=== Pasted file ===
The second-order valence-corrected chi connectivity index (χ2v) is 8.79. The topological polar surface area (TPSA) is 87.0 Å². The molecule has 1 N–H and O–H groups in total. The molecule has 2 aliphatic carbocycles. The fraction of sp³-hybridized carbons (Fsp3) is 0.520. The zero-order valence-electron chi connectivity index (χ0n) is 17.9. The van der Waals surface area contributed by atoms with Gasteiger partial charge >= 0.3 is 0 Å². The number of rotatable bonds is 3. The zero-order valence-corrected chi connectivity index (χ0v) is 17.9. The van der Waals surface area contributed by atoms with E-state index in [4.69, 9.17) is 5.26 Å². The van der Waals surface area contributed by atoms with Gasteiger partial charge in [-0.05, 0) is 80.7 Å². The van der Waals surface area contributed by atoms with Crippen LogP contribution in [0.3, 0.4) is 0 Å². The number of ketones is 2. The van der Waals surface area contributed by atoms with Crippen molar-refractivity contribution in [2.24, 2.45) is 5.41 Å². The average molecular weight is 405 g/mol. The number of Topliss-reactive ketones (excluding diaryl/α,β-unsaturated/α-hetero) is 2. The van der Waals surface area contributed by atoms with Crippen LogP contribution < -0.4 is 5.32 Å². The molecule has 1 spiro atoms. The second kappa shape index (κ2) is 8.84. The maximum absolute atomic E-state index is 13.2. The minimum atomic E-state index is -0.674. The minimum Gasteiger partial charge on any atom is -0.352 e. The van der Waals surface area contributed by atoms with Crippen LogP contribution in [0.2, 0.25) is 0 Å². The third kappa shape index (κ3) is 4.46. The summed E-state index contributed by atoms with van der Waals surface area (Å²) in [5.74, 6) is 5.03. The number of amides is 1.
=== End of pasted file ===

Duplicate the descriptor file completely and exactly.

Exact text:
The second-order valence-corrected chi connectivity index (χ2v) is 8.79. The topological polar surface area (TPSA) is 87.0 Å². The molecule has 1 N–H and O–H groups in total. The molecule has 2 aliphatic carbocycles. The fraction of sp³-hybridized carbons (Fsp3) is 0.520. The zero-order valence-electron chi connectivity index (χ0n) is 17.9. The van der Waals surface area contributed by atoms with Gasteiger partial charge >= 0.3 is 0 Å². The number of rotatable bonds is 3. The zero-order valence-corrected chi connectivity index (χ0v) is 17.9. The van der Waals surface area contributed by atoms with E-state index in [4.69, 9.17) is 5.26 Å². The van der Waals surface area contributed by atoms with Gasteiger partial charge in [-0.05, 0) is 80.7 Å². The van der Waals surface area contributed by atoms with Crippen LogP contribution in [0.3, 0.4) is 0 Å². The number of ketones is 2. The van der Waals surface area contributed by atoms with Crippen molar-refractivity contribution in [2.24, 2.45) is 5.41 Å². The average molecular weight is 405 g/mol. The number of Topliss-reactive ketones (excluding diaryl/α,β-unsaturated/α-hetero) is 2. The van der Waals surface area contributed by atoms with Crippen LogP contribution < -0.4 is 5.32 Å². The molecule has 1 spiro atoms. The second kappa shape index (κ2) is 8.84. The maximum absolute atomic E-state index is 13.2. The minimum atomic E-state index is -0.674. The minimum Gasteiger partial charge on any atom is -0.352 e. The van der Waals surface area contributed by atoms with Crippen LogP contribution in [0.2, 0.25) is 0 Å². The third kappa shape index (κ3) is 4.46. The summed E-state index contributed by atoms with van der Waals surface area (Å²) in [5.74, 6) is 5.03. The number of amides is 1.